- Barranco, María
- (1961- )María Barranco's hilarious Candela, a supporting character in Pedro Almodóvar's Mujeres al borde de un ataque de nervios (Women on the Verge of a Nervous Breakdown, 1988), was an overnight sensation among audiences. She played a tense, naive, talkative model from Andalucía who had been led astray by a group of terrorists and was in trouble with the police. The combination of sexiness and innocence proved irresistible. It is one of the great comedy performances in Spanish cinema, and it made Barranco, who had interrupted her studies of medicine to turn to acting, into a hugely popular actress. Although she continued to exploit her Andalusian accent and her Candela persona (in, for instance, in Las cosas del querer [ Jaime Chávarri, The Things of Love, 1989 ] and Rosa Rosae, Fernando Colomo, 1993), very early on she showed signs of being a very committed, versatile performer who could take on a range of roles, and who could project pain, wit, and sensitivity.Barranco chose her projects wisely throughout the 1990s, punctuated with her collaborations with her long-term partner Imanol Uribe (who appeared briefly next to her in Almodóvar's film as a bridegroom). She took supporting roles in Bigas Luna's Las edades de Lulú (The Ages of Lulu, 1990) as a transsexual prostitute and again in a popular register as the maid to a high-class prostitute, in Uribe's costume film El rey pasmado (The Baffled King, 1991). Her greatest part of the decade was Azucena in Enrique Urbizu's Todo por la pasta (Everything for the Dough, 1991), where she played a nervous striptease dancer who gets involved in a murky robbery and murder plot and becomes friends with ruthless manager Kitti Manver. Barranco's comic persona was crucial to balancing the thriller and comedy aspects of the film: she was intent on getting the money, but at the same time fearful and needing the support offered by her friend. Her central role in Bwana (Imanol Uribe, 1996), as the wife of a taxi driver who is forced to reconsider her racist prejudices, remains her best work. As the film progresses, audiences can see her fear of the black man the couple meets on a beach turn into sympathy.In spite of substantial appearances in art films like Julio Medem's La ardilla roja (The Red Squirrel, 1993), comedy remained the genre in which she was most comfortable. She starred in Urbizu's Cuernos de mujer (1995), in Joaquín Oristrell's Novios (Fiancées, 1999), and in Fernando Colomo's El efecto mariposa (1995), and she had important supporting roles in Manuel Gómez Pereira's Boca a boca (Mouth to Mouth, 1995), in the international Tardes de Gaudi / Gaudy Afternoon (Susan Seidelman, 2001), and in El oro de Moscú (Moscow Gold, Jesús Bonilla, 2003). Her pace has slowed in recent years, and she has turned to television sitcoms. Her best film performances of the period were in El viaje de Carol (Carol's Journey, Imanol Uribe, 2002), the disturbed wife in Tiempo de tormenta (Stormy Weather, Pedro Olea, 2003), and in El carnaval de Sodoma (Sodom Carnival, Arturo Ripstein, 2006).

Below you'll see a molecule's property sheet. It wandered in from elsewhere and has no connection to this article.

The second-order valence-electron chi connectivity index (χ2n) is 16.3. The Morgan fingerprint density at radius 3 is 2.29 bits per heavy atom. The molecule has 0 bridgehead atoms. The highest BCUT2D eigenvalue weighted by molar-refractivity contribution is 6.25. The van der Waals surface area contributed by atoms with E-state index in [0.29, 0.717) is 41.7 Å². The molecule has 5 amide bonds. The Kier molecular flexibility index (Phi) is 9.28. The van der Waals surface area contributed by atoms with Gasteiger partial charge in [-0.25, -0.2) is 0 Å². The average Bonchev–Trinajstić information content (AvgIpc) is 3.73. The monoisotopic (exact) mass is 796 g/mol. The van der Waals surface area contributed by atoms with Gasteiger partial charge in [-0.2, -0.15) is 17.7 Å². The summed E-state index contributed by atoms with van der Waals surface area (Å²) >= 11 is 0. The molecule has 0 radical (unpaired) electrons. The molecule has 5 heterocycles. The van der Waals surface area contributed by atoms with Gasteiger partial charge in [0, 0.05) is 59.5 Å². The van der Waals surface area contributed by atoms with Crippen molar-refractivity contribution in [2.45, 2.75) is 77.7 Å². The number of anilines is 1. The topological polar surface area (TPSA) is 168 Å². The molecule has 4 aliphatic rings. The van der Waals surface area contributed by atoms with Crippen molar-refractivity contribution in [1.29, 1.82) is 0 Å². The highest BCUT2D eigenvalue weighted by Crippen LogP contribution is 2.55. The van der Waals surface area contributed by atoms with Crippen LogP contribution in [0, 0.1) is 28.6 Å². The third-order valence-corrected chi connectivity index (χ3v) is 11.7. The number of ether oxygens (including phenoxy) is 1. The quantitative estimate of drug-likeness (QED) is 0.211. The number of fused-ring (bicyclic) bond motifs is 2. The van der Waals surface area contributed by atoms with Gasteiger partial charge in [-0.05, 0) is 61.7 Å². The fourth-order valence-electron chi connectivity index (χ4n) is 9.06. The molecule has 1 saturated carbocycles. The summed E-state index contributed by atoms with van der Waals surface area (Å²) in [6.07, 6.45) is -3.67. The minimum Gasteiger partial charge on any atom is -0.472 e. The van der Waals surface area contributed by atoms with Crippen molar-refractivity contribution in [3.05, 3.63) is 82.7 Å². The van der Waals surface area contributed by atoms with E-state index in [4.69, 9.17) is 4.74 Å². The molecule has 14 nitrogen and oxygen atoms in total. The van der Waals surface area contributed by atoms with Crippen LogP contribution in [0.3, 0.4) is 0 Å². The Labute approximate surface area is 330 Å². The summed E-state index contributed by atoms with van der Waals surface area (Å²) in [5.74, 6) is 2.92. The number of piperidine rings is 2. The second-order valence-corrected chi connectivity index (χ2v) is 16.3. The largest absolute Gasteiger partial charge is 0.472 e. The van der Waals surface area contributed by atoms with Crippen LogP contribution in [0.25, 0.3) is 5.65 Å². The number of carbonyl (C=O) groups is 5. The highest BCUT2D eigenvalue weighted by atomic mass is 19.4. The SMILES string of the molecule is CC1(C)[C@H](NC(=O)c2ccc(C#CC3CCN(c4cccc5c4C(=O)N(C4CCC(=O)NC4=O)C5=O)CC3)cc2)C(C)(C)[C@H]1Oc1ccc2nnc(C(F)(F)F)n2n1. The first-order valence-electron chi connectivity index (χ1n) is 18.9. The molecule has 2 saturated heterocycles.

Historical dictionary of Spanish cinema. Alberto Mira. 2010.